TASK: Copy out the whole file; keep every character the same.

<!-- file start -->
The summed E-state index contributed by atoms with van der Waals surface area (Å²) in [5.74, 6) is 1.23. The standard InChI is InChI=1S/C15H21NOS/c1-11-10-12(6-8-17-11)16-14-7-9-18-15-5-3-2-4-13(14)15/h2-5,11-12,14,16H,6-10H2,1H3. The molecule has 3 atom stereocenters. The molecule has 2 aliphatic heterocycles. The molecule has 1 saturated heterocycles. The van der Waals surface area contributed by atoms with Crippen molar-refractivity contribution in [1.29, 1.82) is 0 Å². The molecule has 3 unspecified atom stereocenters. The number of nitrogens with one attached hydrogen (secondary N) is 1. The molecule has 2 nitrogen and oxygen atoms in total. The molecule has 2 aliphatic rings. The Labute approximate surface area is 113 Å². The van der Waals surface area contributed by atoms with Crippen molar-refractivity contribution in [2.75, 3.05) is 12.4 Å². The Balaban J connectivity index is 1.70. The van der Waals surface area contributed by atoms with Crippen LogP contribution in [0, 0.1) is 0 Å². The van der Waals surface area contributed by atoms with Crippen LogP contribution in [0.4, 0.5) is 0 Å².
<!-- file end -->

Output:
The summed E-state index contributed by atoms with van der Waals surface area (Å²) in [5.74, 6) is 1.23. The standard InChI is InChI=1S/C15H21NOS/c1-11-10-12(6-8-17-11)16-14-7-9-18-15-5-3-2-4-13(14)15/h2-5,11-12,14,16H,6-10H2,1H3. The molecule has 3 atom stereocenters. The molecule has 2 aliphatic heterocycles. The molecule has 1 saturated heterocycles. The van der Waals surface area contributed by atoms with Crippen molar-refractivity contribution in [1.29, 1.82) is 0 Å². The molecule has 3 unspecified atom stereocenters. The number of nitrogens with one attached hydrogen (secondary N) is 1. The molecule has 2 nitrogen and oxygen atoms in total. The molecule has 2 aliphatic rings. The Labute approximate surface area is 113 Å². The van der Waals surface area contributed by atoms with Crippen molar-refractivity contribution in [2.75, 3.05) is 12.4 Å². The Balaban J connectivity index is 1.70. The van der Waals surface area contributed by atoms with Crippen LogP contribution in [0, 0.1) is 0 Å². The van der Waals surface area contributed by atoms with Crippen LogP contribution in [0.4, 0.5) is 0 Å².